Regulatory Role of Rhizobacteria to Induce Drought and Salt Stress Tolerance in Plants

  • Humaira YasminEmail author
  • Asia Nosheen
  • Rabia Naz
  • Rumana Keyani
  • Seemab Anjum
Part of the Sustainable Development and Biodiversity book series (SDEB, volume 23)


This chapter summarizes the role of rhizosphere dwelling beneficial bacteria for the induction of tolerance against drought and salt stresses in plants. A vast proportion of world’s agricultural land is rendered less productive or completely unproductive due to different factors including water scarcity and salinity. Drought can be due to insufficient rainfall, dry spells or changes in rainfall patterns whereas salinity is because of excessive amount of salts in soil or water. This salinity can be primary (arise due to natural phenomena) or it can be secondary (anthropogenic in origin). Plants respond to drought and salinity via morphological, physiological and biochemical mechanisms. To overcome devastating effects of these stresses in plants, different strategies developed along with the traditional agricultural practices. An emerging strategy to overcome drought and salinity is the use of plant growth-promoting rhizobacteria (PGPR), which enable plants to combat these stresses by various direct and indirect mechanisms. Rhizobacteria are under extensive research for their beneficial effects, uncomplicated and cost-effective application methods and their environment-friendly behaviors. Now also serve as best alternatives to chemical and traditional methods so as to overcome to tolerate and ameliorate harmful effects in plants.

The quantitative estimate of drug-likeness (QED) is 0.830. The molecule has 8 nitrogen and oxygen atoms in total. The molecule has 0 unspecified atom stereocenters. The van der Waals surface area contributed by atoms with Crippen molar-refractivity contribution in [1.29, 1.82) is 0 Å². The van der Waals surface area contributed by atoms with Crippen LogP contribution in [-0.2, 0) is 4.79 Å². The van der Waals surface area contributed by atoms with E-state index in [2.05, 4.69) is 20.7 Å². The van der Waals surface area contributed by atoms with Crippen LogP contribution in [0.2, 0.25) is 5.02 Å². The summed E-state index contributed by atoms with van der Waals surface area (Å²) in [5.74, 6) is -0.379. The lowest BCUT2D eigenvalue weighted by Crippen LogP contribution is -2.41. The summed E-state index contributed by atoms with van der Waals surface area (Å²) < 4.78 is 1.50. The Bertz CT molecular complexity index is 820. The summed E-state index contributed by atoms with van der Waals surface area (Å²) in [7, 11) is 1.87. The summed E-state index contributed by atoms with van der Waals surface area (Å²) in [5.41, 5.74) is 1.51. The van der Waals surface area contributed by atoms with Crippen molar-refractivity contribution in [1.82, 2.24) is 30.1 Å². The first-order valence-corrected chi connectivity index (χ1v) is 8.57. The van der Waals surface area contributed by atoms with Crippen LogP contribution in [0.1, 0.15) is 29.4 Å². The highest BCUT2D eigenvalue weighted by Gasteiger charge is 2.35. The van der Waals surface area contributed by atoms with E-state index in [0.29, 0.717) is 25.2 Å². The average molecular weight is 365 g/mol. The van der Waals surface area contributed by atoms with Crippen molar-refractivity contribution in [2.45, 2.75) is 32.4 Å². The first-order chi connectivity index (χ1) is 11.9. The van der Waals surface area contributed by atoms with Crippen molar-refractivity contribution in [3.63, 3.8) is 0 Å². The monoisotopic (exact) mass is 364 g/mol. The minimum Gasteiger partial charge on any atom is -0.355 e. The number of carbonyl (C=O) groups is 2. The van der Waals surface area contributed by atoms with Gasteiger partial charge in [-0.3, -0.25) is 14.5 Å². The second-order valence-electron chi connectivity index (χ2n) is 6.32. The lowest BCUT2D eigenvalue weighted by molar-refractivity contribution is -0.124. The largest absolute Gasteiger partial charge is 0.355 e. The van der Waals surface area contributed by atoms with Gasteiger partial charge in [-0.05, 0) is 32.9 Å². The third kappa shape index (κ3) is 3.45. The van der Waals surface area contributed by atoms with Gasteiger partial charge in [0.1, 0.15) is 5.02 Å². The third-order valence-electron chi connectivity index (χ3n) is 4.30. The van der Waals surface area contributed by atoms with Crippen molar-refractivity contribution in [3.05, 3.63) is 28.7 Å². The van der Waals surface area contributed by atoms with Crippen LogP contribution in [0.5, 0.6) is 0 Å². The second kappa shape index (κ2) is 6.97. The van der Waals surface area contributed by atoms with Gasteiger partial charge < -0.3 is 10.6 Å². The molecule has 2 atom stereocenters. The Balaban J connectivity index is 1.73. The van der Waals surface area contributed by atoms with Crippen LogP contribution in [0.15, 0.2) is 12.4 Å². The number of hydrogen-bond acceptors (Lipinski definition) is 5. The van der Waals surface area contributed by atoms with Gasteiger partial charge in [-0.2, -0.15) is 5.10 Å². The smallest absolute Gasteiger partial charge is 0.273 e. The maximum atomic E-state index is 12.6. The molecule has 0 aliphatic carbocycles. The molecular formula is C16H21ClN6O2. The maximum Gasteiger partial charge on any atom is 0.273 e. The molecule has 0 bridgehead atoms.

Drought Salinity PGPR Induced systemic resistance ACC deaminase Phytohormone Proline 


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© Springer Nature Switzerland AG 2019

Authors and Affiliations

  • Humaira Yasmin
    • 1
    Email author
  • Asia Nosheen
    • 1
  • Rabia Naz
    • 1
  • Rumana Keyani
    • 1
  • Seemab Anjum
    • 1
  1. 1.COMSATS University IslamabadChak Shahazad, IslamabadPakistan

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